We also watched a less successful Tournier effort: “Curse of the Demon” wherein the producer inserted a monster right out of a Roger Corman fright fest.  It was dumb.  What was even dumber was the scary guy in “Monster from the Surf” (1965).  

Also, last night I was left with two virgin bags of candy unopened.  Apparently trick and treat is not part of the tradition for kids who live in my building.  The candy will be just as fresh a year from now.  I didn’t even bother to put on my vampire costume as I watched two Karloff classics on TV.  I think I went to a Jaycees party in about 1968 with a date as a bum in Boise but most of my Halloweens aren’t even a foggy memory.  

Tuesday, October 27, 2015


You miss a lot of the Bela Lugosi Universal classic “Dracula” on TV, including details in the costumes, sets and props.  It becomes abundantly clear that Dwight Frye as Renfield steals every scene he is in.   Seeing it last night at the AMC on the huge screen was a big treat.
Some plot essentials I missed on the TV showing included Lucy becoming a vampire and killing children.  Also the importance of Dr. Seward, who runs the sanitarium where Renfield is housed, is magnified and I will see the play “Dr. Seward’s Dracula” this week at the college across the street.
The VHS tape has the advantage of bridging the boredom gap with the Philip Glass music that fits the film’s mood.  The version shown at the Fathom TCM movie theater event had minimal music.  “Frankenstein” and “Bride of Frankenstein” have better scripts and are considered “art.”
“Dracula” looks like the stage play that it was originally.
The event included the Spanish language version shown in Latin America and made on the same set as the Lugosi version but with different actors.  The Spanish version provides more background, including Renfield’s admission that he wanted to atone for killing people when he became a vampire, so Van Helsing runs a stake through him.

Frye recreated that character in many other 30s movies and is seen as a gay hair stylist in Grand National’s “Something to Sing About,” an expensive musical with James Cagney that bankrupted the studio.  Frye is over the top in Majestic Studio’s “Vampire Bat” as a demented character with Faye Wray and Melvin Douglas.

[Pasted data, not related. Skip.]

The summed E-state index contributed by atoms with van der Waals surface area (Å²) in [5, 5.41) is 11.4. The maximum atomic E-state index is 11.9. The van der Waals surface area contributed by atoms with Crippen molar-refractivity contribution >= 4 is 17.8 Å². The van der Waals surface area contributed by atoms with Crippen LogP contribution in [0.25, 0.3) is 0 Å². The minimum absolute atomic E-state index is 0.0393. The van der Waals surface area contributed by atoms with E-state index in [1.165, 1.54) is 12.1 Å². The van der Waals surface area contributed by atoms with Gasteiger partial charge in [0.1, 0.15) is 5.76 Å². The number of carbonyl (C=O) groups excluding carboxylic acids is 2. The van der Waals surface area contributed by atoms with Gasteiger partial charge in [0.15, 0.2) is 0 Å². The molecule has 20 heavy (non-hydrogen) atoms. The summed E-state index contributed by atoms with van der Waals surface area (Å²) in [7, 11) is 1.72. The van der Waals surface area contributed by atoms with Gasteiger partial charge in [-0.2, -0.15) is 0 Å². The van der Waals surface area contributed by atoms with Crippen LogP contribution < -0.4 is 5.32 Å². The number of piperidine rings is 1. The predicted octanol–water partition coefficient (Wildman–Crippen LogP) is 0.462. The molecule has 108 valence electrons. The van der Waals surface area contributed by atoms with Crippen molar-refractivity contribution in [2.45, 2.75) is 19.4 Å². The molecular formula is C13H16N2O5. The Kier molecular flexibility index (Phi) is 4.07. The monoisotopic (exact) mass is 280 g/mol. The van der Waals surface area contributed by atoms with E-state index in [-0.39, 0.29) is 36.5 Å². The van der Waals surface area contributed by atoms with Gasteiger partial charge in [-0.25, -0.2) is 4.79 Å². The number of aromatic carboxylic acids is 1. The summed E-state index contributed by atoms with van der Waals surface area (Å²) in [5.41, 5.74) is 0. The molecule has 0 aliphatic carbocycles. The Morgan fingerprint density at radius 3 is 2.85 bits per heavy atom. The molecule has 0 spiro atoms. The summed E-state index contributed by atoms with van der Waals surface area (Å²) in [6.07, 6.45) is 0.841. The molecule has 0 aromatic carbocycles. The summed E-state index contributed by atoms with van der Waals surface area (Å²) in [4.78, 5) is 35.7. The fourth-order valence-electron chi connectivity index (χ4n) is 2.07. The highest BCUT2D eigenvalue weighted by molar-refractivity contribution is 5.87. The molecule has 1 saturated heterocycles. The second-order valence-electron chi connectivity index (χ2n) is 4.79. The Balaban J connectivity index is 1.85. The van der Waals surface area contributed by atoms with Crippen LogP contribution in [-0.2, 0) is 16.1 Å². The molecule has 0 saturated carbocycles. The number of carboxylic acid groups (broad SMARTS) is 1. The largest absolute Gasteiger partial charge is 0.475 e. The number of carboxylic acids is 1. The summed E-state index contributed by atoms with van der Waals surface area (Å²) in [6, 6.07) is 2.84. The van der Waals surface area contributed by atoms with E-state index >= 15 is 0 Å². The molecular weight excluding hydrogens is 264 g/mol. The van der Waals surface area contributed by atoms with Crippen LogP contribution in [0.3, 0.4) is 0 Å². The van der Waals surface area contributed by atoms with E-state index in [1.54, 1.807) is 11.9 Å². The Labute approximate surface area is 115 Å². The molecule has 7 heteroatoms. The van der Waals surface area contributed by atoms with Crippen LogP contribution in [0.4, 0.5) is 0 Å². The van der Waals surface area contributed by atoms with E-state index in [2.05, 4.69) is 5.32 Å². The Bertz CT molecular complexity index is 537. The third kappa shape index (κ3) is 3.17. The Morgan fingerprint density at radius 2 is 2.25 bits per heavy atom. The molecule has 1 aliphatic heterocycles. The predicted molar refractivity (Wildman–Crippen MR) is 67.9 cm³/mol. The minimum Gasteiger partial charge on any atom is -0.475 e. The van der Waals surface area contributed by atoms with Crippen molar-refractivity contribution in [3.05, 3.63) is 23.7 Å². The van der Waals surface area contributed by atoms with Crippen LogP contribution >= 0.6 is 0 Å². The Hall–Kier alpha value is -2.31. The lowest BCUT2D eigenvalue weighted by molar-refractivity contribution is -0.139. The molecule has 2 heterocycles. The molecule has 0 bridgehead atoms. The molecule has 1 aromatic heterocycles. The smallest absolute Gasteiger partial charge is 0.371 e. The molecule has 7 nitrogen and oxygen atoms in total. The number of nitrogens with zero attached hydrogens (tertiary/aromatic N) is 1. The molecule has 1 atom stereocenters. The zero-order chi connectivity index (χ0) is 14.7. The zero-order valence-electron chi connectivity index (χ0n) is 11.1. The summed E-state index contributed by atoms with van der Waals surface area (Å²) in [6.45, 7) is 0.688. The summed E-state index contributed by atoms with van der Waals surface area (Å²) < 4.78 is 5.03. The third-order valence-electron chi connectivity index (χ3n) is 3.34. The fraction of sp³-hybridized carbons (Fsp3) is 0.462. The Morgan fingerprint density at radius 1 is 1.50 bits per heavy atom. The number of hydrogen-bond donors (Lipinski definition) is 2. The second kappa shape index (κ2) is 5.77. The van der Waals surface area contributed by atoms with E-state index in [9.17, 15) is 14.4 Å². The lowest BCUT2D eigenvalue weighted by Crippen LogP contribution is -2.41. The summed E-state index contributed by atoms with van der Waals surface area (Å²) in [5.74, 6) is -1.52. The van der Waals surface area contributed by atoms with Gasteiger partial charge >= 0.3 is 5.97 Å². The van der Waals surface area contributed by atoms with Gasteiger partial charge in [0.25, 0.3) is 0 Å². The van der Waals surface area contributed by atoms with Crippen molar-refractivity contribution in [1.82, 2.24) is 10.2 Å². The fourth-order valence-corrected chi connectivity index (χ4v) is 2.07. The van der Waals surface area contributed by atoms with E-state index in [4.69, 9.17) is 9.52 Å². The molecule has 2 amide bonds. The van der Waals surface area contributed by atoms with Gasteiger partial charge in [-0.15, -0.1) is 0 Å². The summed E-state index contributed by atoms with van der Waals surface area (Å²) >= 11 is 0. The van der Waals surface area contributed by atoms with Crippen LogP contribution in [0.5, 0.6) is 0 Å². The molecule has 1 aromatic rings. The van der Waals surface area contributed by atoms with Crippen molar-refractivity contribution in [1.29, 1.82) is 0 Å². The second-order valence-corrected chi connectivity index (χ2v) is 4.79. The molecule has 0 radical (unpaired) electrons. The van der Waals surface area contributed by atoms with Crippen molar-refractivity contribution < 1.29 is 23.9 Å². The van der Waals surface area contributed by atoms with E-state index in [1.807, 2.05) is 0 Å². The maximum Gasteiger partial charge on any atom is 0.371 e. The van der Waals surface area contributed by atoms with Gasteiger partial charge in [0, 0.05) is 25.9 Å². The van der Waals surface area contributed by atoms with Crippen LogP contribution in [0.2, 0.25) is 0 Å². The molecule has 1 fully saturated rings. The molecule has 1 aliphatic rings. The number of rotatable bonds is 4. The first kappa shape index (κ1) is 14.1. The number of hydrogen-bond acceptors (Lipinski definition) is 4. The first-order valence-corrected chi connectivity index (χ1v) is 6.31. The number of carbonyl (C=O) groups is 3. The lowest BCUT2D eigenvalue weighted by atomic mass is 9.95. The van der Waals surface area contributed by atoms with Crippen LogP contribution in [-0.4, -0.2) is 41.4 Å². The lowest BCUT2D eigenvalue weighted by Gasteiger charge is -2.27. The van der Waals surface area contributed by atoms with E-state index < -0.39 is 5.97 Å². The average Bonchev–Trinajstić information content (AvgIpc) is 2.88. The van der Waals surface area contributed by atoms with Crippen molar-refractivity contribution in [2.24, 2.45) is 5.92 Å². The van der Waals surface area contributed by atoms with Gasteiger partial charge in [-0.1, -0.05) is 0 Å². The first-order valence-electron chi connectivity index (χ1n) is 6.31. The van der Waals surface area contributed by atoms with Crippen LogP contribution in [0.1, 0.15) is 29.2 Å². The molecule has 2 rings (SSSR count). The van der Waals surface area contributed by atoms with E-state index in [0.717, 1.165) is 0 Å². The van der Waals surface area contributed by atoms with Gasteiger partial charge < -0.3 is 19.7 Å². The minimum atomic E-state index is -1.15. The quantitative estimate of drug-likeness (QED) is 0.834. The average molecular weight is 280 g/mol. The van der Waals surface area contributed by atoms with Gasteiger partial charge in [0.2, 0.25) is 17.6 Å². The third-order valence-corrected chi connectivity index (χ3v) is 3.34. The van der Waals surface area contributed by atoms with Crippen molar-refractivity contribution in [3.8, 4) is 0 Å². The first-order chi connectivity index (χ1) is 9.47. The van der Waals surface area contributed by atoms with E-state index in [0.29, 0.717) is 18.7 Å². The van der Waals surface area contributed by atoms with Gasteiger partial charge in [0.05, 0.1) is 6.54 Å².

Sunday, October 25, 2015

Ghost Expert Explains Mysteries of Musical Appliances

BLOOMINGTON — Ghosts and spirits are the domain of Bobby Sullivan who spoke Saturday at the Penn Lake library as part of our Halloween.  I have a stereo that will start playing music unexpectedly and following Sullivan’s reasoning ghosts may inhabit that Curtis radio/phono/CD player.  He showed photos of ghost/spirit activity.  The ghost and zombies have been confused, but now we know better. Ghosts can drain batteries in cell phones and other devices.  Who knew?

Friday, October 23, 2015


I am far left, second row.  And I have stayed "far left."  Miss Eckhart was one of the best grade school teachers, but left mid-term to marry a former governor.

Zarkin's Promotion Certificate From Spokane Grade School

In appreciation for all Roosevelt Grade School did, we put on a variety show. I played the comb and tissue paper, "Heart of My Heart". Memorable.

Here's where I first saw "March of the Wooden Soldiers" and made a clay recreation of Jesus in the Manger.  Quite interesting for a Jewish boy in a public school.

Third grade teacher Lou Eckhart married a senior former governor and bid farewell in her mink coat.

Friday, October 16, 2015




The life experiences of four Minnesota Vietnam veterans were quite different as evidenced by their remarks last night at a forum at the Roseville Library sponsored by the Ramsey County Libraries.  One of the survivors has dealt with chemical dependency and the other three volunteer with a veterans organization hockey program.
The centerpiece to this discussion was the award-winning book “The Things They Carried “ by Tim O’Brien, also of Minnesota.  An actor read passages from the book.  The book may have been too painful for a couple of the participants to read, but no one disagreed with O’Brien’s assessment that the soldiers’ job entailed wondering aimlessly in the jungle and blowing up a few villages and villagers.  
None of the four returned to ‘Nam.
The forum was a prelude to the History Theater’s play based on the book, but I just can’t relive the trauma of the lives of O’Brien, Ted Lavender, Kiowa and Rat Kelly in ‘Nam after reading the book three times.